Saigon – On January 11, thousands of Catholics hold a prayer vigil at Saigon Redemptorist Monastery to ask for the restitution of more than 60 thousand square meters of Hanoi Redemptorist Monastery’s grounds that have been occupied by state buildings. The prayer vigil is seen as the largest protest, and probably, the first one since the communists came to power in 1975.

Parishioners read news on the dispute
and see pictures of the fight for justice in Thai Ha
Praying for justice to triumph
“The protest at Saigon Redemptorist Monastery tonight”, said a Redemptorist priest, “is to show our solidarity with our brother Redemptorists in Hanoi, to ask the government to stop militia’s intervention in favor of new constructions, and put justice into practice”.

In a message sent Monday to all Redemptorists, Fr. Joseph Cao Dinh Tri, the provincial superior of the Redemptorists in Vietnam, said the local government has illegally confiscated land belonging to their monastery at Thai Ha, Hanoi and is backing a business to settle there. Since Sunday, local government officials have placed security personnel in the area, enabling the Chien Thang Sewing Company to build new constructions on the land in dispute.

"Our Redemptorist confreres in Hanoi and their parishioners have responded by gathering people to pray at the construction site, asking the government to respect fairness and put justice into practice," Father Cao stated. "I would earnestly implore all of you, the whole province of Vietnam, to be in solidarity with our brother Redemptorists in Hanoi, in order to pray for our common apostolate."

Vietnam Redemptorists encountered many difficulties organizing the protest. On Wednesday, they found their Web site, with information about the protest, was hacked and forced to shut down. The site only returned to function at Thursday’s noon.

Redemptorists arrived in Vietnam in 1925. Since then, the order has taken the Good News to many provinces in the North of the country. In 1928, they bought 6 hectares at Thai Ha, Hanoi to build a monastery and a church. Mass for the Inauguration of the monastery was held on 7th May 1929. The church was inaugurated 6 years later, in 1935.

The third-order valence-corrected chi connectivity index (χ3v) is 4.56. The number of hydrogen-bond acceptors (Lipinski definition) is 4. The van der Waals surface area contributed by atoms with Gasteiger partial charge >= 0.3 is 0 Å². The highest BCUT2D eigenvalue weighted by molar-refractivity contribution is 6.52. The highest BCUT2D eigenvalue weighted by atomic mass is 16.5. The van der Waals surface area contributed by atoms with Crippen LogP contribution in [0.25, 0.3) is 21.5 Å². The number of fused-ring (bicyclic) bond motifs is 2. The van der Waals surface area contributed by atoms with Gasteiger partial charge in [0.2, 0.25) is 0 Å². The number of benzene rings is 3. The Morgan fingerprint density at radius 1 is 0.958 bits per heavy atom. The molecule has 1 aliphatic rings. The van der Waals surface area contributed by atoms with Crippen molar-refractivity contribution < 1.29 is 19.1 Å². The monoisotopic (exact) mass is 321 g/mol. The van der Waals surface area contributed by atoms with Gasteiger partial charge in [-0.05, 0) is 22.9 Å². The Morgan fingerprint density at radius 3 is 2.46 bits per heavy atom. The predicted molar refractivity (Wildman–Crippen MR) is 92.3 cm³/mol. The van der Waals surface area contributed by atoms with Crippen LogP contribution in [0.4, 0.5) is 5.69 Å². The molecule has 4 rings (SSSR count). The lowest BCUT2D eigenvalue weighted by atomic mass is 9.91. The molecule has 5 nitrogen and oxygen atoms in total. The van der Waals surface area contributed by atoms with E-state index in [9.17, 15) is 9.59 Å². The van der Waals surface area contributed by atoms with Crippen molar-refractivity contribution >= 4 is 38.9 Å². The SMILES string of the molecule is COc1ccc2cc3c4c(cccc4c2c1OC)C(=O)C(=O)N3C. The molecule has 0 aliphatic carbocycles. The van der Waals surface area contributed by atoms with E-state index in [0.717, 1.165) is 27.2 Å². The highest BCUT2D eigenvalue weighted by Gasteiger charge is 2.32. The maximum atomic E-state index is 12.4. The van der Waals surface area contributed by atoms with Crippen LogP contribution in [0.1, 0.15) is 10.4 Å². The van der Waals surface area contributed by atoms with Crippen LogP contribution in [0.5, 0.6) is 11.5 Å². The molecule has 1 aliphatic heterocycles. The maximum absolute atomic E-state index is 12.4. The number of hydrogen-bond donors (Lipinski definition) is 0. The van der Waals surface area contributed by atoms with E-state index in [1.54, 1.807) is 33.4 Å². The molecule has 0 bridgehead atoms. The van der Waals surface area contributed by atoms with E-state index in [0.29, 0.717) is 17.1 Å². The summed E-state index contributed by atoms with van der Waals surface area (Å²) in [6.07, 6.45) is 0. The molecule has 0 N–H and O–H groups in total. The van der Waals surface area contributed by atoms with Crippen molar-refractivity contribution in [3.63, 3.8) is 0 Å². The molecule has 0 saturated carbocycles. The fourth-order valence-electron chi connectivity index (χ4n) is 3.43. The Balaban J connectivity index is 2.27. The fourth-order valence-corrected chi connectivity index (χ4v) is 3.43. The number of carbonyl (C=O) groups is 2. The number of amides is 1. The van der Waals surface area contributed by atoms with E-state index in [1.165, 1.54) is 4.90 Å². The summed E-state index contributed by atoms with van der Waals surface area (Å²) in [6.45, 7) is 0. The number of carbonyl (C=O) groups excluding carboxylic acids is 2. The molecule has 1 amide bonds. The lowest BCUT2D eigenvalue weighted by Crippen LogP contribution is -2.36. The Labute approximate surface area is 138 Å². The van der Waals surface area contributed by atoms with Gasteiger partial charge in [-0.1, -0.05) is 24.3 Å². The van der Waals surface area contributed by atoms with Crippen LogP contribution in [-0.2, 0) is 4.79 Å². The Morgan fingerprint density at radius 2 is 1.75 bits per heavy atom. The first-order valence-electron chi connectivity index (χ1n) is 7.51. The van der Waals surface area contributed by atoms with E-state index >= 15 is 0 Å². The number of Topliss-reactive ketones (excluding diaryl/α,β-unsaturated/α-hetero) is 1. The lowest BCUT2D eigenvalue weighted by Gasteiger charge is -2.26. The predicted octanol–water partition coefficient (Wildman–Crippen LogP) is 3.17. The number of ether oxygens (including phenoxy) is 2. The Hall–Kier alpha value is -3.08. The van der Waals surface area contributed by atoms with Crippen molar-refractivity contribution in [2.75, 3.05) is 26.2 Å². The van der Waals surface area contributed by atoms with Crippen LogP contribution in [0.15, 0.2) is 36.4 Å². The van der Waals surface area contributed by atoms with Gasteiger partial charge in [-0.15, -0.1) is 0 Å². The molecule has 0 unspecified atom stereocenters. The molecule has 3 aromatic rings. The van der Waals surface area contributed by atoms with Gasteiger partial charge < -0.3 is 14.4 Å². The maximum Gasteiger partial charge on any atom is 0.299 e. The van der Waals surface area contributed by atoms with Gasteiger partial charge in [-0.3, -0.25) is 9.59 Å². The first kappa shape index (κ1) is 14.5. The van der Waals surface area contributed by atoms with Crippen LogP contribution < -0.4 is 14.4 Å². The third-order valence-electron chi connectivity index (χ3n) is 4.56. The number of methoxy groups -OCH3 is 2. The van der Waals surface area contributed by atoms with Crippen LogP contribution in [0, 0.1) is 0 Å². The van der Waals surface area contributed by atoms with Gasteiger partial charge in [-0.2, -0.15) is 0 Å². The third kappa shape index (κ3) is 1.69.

In 1941, there were up to 66 members including 17 priests, 12 brothers, 26 seminarians, and 11 novices living in the monastery. The number of members kept increasing steadily until 1954, when Vietnam was divided into two distinct states. In 1954, most Redemptorists moved to the South of Vietnam. Fr. Joseph Vu Ngoc Bich, Fr. Denis Paquette, Fr. Thomas Côté, Br. Clement Pham Van Dat and Br. Marcel Nguyen Tan Van remained in Hanoi. They lived under extremely harsh treatment by the atheist regime, and soon faced brutal persecutions. On 7th May 1955, Br. Marcel Nguyen was arrested. Four year later, on 9th July 1959, he died in the communist jail. Fr. Denis Paquette faced deportation on 23rd October 1958. A year later, Fr. Thomas Côté faced the same fate. Less than three years after that, on 9th October 1962, Br. Clement Pham was jailed. He died later in the communist jail on 7th October 1970 in a rural area of Yen Bai. Since 1962, Fr. Joseph Vu has run the church alone. Despite Fr. Joseph Vu’s persistent protests, local authorities have managed to nibble bite by bite the parish’s land. The original area of 61,455 square meters was reduced to 2,700 square meters. The communist government converted the monastery into Dong Da hospital, and distributed or sold illegally large parts of the land to state-owned companies, and government officials.

Priests, religious and the laity of Thai Ha parish have repeatedly requested for the return of the land seized by the government. In support of their demands they note that the Redemptorists hold the legal land deeds and have never signed agreements to offer any part of the land to the government even under coercive conditions.

The Catholics, recalling that the constitution safeguards religious freedom and places of worship, have underlined in particular directive 379/TTG, which specifies that places of worship borrowed by the authorities must be returned to the churches or their owners when their use is no longer justified. Added to this there is decree 26/1999/ND- which provides that church properties must be kept under the management of the state, and the state should not let these places of worships be transgressed, as well as ordinance 21/2004/PL-UBTVQH11 of June 18, 2004 regarding Religious Belief and Religious Organizations, which elaborates that the legal property of places of religious belief and of religious organizations is protected by law; any violation of this right is forbidden.

Despite all of this, the local authorities of Dong Da district persist in their attempts to take even more land away from the parish. The January 6th protest has however forced them to stop the militia’s intervention in favor of new constructions.